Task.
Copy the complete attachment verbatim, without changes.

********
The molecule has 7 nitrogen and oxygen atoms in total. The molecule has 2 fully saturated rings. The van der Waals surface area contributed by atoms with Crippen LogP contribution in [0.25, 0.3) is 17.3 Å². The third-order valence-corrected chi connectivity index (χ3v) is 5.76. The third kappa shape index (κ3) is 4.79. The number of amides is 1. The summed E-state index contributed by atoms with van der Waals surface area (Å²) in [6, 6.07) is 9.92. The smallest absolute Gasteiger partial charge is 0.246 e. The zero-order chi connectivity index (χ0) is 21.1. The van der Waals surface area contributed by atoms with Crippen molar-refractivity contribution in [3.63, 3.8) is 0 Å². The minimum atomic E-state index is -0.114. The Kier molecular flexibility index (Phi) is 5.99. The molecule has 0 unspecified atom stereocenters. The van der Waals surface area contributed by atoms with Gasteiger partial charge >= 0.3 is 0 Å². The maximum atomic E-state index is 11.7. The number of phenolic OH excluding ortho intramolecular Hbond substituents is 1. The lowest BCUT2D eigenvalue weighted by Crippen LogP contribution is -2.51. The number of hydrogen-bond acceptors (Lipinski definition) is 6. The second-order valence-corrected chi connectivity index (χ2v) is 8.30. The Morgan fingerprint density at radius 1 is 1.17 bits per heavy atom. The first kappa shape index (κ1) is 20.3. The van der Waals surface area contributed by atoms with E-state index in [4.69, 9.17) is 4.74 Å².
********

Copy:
The molecule has 7 nitrogen and oxygen atoms in total. The molecule has 2 fully saturated rings. The van der Waals surface area contributed by atoms with Crippen LogP contribution in [0.25, 0.3) is 17.3 Å². The third-order valence-corrected chi connectivity index (χ3v) is 5.76. The third kappa shape index (κ3) is 4.79. The number of amides is 1. The summed E-state index contributed by atoms with van der Waals surface area (Å²) in [6, 6.07) is 9.92. The smallest absolute Gasteiger partial charge is 0.246 e. The zero-order chi connectivity index (χ0) is 21.1. The van der Waals surface area contributed by atoms with Crippen molar-refractivity contribution in [3.63, 3.8) is 0 Å². The minimum atomic E-state index is -0.114. The Kier molecular flexibility index (Phi) is 5.99. The molecule has 0 unspecified atom stereocenters. The van der Waals surface area contributed by atoms with Gasteiger partial charge >= 0.3 is 0 Å². The maximum atomic E-state index is 11.7. The number of phenolic OH excluding ortho intramolecular Hbond substituents is 1. The lowest BCUT2D eigenvalue weighted by Crippen LogP contribution is -2.51. The number of hydrogen-bond acceptors (Lipinski definition) is 6. The second-order valence-corrected chi connectivity index (χ2v) is 8.30. The Morgan fingerprint density at radius 1 is 1.17 bits per heavy atom. The first kappa shape index (κ1) is 20.3. The van der Waals surface area contributed by atoms with E-state index in [4.69, 9.17) is 4.74 Å².